BALTIMORE (WJZ) — The farther out into the universe you look, the farther back in time you see.

The James Webb Space Telescope will look deeper than any other telescope before, to the edge of the big bang.

“We can see about 13.8 billion light years out, and 13.8 billion years back in time,” said Dr. John Mather of  NASA’s Goddard Space Flight Center.

Decades in the making, the Webb telescope’s mirrors and instruments all came together at NASA’s Goddard Space Flight Center.

For months it has been undergoing tests, to make sure the telescope can survive the stress of a rocket launch.

“Where we simulated the vibration levels and the sound levels just will see inside the rocket, which is really the most violent environment it will see,” said Bill Ochs, the telescope’s project manager.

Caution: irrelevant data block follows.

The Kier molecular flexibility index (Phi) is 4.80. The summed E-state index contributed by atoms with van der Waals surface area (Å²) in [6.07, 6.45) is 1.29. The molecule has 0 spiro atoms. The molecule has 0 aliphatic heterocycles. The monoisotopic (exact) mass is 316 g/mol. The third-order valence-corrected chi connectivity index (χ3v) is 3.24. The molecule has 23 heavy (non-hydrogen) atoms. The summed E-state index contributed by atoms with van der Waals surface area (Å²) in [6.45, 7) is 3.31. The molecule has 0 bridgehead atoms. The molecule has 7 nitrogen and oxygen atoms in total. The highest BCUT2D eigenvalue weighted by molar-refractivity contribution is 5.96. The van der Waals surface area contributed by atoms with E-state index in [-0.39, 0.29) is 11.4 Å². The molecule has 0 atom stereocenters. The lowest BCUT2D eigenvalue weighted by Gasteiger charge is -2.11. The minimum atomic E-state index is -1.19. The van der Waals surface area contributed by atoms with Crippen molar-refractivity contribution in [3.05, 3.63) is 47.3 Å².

It will then travel one million miles out and park in space cold enough to allow the telescope to see in infrared light. Unlike the way we see, infrared can peer through dust and decipher chemical signals, through vast distances.

“What we’re going to look for are the first stars and galaxies that formed after the big bang. How the first black holes grew. How are stars being born today,” Mather said.

The first stars and galaxies aren’t the only thing the Webb telescope will be looking for.

“And that’s one of the most exciting things I think this telescope is going to do,” Amber said.

Searching out the planets that orbit other stars as they pass in front of their suns, Webb will look for signs of atmospheres.

“So the first thing we’ll try to see if these planets out there have oceans, because we should be able to pick up the water vapor,” Mather said.

The telescope’s findings are a critical step in the search for life.


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